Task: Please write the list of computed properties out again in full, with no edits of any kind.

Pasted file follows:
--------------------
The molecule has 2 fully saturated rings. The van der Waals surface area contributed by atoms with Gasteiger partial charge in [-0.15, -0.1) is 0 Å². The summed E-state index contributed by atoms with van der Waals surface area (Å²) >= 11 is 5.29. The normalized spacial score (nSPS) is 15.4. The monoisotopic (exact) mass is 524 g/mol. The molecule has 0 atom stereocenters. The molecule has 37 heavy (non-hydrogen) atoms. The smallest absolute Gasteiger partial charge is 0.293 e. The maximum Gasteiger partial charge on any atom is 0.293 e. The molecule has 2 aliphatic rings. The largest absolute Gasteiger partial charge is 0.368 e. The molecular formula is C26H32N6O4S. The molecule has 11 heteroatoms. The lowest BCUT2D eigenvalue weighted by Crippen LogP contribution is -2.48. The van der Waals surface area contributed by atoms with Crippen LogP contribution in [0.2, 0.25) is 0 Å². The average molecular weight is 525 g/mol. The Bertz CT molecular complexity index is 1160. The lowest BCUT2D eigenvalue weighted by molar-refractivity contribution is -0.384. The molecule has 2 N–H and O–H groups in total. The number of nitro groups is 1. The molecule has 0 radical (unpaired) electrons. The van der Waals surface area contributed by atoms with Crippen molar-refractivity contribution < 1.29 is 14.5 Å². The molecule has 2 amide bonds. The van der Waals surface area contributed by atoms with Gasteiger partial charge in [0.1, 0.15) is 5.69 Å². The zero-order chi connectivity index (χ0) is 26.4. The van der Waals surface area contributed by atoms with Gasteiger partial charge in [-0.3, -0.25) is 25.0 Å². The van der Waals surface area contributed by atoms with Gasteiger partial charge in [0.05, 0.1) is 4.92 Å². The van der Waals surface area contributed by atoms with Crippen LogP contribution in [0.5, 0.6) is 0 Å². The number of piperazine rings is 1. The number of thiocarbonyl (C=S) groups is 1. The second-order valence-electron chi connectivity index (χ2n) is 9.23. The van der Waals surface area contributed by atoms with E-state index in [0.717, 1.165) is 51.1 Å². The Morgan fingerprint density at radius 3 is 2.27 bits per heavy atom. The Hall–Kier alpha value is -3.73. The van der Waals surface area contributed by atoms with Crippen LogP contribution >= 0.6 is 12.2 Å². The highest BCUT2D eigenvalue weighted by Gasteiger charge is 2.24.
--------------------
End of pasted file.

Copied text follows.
The molecule has 2 fully saturated rings. The van der Waals surface area contributed by atoms with Gasteiger partial charge in [-0.15, -0.1) is 0 Å². The summed E-state index contributed by atoms with van der Waals surface area (Å²) >= 11 is 5.29. The normalized spacial score (nSPS) is 15.4. The monoisotopic (exact) mass is 524 g/mol. The molecule has 0 atom stereocenters. The molecule has 37 heavy (non-hydrogen) atoms. The smallest absolute Gasteiger partial charge is 0.293 e. The maximum Gasteiger partial charge on any atom is 0.293 e. The molecule has 2 aliphatic rings. The largest absolute Gasteiger partial charge is 0.368 e. The molecular formula is C26H32N6O4S. The molecule has 11 heteroatoms. The lowest BCUT2D eigenvalue weighted by Crippen LogP contribution is -2.48. The van der Waals surface area contributed by atoms with Crippen LogP contribution in [0.2, 0.25) is 0 Å². The average molecular weight is 525 g/mol. The Bertz CT molecular complexity index is 1160. The lowest BCUT2D eigenvalue weighted by molar-refractivity contribution is -0.384. The molecule has 2 N–H and O–H groups in total. The number of nitro groups is 1. The molecule has 0 radical (unpaired) electrons. The van der Waals surface area contributed by atoms with Crippen molar-refractivity contribution < 1.29 is 14.5 Å². The molecule has 2 amide bonds. The van der Waals surface area contributed by atoms with Gasteiger partial charge in [0.1, 0.15) is 5.69 Å². The zero-order chi connectivity index (χ0) is 26.4. The van der Waals surface area contributed by atoms with Gasteiger partial charge in [-0.3, -0.25) is 25.0 Å². The van der Waals surface area contributed by atoms with Gasteiger partial charge in [0.05, 0.1) is 4.92 Å². The van der Waals surface area contributed by atoms with Crippen LogP contribution in [0.5, 0.6) is 0 Å². The number of piperazine rings is 1. The number of thiocarbonyl (C=S) groups is 1. The second-order valence-electron chi connectivity index (χ2n) is 9.23. The van der Waals surface area contributed by atoms with E-state index in [0.717, 1.165) is 51.1 Å². The Morgan fingerprint density at radius 3 is 2.27 bits per heavy atom. The Hall–Kier alpha value is -3.73. The van der Waals surface area contributed by atoms with Crippen LogP contribution >= 0.6 is 12.2 Å². The highest BCUT2D eigenvalue weighted by Gasteiger charge is 2.24.